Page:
Babies born from May to be offered rotavirus vaccine

  • 30 April 2013
  • From the section Scotland
Baby getting vaccine
Image caption The vaccine will be delivered by oral drops

All babies born in Scotland from May are to be offered a vaccination to protect them from a bug which causes severe diarrhoea and vomiting.

About 1,200 Scots infants have to go to hospital every year due to rotavirus.

The two-dose vaccine will be offered to all babies aged two months, and again at three months when they attend for their routine childhood immunisations.

Rotarix is given as a mouth drop and protects against the most common strains of the virus.

The Scottish government said it was not a new vaccine and had been used extensively with millions of doses given to babies in other countries.

Hospital admissions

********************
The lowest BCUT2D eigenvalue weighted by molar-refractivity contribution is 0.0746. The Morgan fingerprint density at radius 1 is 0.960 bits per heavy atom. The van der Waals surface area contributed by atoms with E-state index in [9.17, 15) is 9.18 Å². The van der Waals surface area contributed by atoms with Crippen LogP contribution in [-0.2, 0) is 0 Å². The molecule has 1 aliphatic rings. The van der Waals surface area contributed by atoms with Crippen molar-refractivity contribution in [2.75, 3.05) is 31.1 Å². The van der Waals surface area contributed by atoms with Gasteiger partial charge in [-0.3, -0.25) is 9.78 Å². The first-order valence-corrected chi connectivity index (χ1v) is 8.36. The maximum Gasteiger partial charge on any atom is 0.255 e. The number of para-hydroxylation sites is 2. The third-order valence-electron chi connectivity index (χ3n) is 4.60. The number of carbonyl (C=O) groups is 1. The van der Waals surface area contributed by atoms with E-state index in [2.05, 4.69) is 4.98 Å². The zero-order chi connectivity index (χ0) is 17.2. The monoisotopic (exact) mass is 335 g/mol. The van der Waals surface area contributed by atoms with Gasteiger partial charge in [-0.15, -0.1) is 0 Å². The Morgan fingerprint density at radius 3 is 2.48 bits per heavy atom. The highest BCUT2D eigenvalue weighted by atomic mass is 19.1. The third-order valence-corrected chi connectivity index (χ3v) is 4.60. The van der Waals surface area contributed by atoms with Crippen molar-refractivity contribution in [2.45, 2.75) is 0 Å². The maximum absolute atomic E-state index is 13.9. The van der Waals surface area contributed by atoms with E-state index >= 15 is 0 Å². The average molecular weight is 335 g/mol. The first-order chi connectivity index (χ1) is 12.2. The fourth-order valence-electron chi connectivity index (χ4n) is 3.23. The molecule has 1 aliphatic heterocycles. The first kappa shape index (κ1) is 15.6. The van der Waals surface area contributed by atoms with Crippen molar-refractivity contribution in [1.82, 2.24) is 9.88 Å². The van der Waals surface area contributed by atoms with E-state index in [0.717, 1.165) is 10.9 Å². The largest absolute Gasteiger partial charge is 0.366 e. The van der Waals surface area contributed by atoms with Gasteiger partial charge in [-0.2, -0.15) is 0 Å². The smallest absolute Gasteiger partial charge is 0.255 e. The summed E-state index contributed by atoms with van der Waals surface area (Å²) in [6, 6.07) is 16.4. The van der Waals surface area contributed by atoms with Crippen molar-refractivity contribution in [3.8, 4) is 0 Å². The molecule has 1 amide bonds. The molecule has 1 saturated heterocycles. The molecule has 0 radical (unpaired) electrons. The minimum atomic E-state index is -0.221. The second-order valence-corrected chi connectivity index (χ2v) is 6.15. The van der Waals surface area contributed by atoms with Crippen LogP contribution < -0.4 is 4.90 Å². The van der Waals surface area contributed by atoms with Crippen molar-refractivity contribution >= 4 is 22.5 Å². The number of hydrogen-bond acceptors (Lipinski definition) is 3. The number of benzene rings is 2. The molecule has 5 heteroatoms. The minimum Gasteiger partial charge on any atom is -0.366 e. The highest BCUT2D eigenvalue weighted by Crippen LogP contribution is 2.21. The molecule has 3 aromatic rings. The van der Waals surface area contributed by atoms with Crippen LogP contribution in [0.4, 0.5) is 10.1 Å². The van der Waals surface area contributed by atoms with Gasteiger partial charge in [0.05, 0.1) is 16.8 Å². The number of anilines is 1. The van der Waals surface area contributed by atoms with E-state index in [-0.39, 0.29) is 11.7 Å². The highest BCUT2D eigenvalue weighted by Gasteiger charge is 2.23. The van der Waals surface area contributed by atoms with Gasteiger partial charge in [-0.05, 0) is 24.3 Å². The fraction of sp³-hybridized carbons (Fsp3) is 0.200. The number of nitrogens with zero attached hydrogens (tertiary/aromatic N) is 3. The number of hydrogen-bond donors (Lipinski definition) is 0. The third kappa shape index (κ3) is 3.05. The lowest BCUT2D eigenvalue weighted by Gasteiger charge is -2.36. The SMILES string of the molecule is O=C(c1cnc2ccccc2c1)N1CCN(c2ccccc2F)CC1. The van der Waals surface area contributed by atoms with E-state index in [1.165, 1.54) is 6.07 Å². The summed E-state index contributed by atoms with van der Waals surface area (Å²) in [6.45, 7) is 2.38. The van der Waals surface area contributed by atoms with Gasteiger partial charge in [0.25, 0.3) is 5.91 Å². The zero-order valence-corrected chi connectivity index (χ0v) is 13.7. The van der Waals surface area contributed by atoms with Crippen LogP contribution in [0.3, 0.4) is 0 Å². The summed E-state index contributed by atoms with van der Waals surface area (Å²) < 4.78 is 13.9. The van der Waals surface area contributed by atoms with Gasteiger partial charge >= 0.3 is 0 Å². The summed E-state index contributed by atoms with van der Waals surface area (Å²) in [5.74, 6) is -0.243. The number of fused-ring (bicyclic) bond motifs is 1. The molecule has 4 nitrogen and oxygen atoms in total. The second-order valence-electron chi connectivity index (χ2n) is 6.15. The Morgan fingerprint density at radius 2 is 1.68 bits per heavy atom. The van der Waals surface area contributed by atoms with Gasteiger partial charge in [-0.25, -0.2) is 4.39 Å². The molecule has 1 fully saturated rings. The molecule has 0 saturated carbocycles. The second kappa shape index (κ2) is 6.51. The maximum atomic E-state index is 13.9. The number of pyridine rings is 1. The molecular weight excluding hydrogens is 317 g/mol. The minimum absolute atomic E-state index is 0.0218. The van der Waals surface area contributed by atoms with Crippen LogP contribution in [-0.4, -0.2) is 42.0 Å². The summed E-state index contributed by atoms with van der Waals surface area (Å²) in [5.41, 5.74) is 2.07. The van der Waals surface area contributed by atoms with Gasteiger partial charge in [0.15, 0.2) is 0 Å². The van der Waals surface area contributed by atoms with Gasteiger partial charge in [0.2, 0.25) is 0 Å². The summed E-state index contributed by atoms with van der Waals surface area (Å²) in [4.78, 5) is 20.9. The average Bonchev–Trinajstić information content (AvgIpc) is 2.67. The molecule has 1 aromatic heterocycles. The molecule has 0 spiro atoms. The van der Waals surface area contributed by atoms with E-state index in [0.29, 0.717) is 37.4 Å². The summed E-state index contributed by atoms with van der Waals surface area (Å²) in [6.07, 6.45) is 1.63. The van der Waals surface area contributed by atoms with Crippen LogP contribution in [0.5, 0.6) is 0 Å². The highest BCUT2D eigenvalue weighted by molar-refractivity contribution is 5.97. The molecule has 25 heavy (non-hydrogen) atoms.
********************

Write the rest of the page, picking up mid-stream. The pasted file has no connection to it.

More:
In the US, it is claimed rotavirus-related hospital admissions have fallen by as much as 86% due to the vaccine.

Scotland's Public Health Minister Michael Matheson said: "Currently in Scotland, around 1,200 babies have to go to hospital every year due to severe diarrhoea and vomiting caused by rotavirus, and in some of the most serious cases that can result in a hospital stay.

"The vaccine will not only protect tens of thousands of children from the effects of rotavirus every year, it will cut down on costly hospital admissions and the anxiety of hospital stays for parents and children."

The vaccine is the first of a number of forthcoming additions to Scotland's immunisation programmes.

A shingles vaccine for people aged 70 and up to 79 years is to be introduced from September 2013.

Changes are also being made to the schedule for administering the Meningitis C vaccine and the seasonal flu programme is being extend to include all children aged two to 17 years.

More on this story

Around the BBC

Related Internet links

The BBC is not responsible for the content of external Internet sites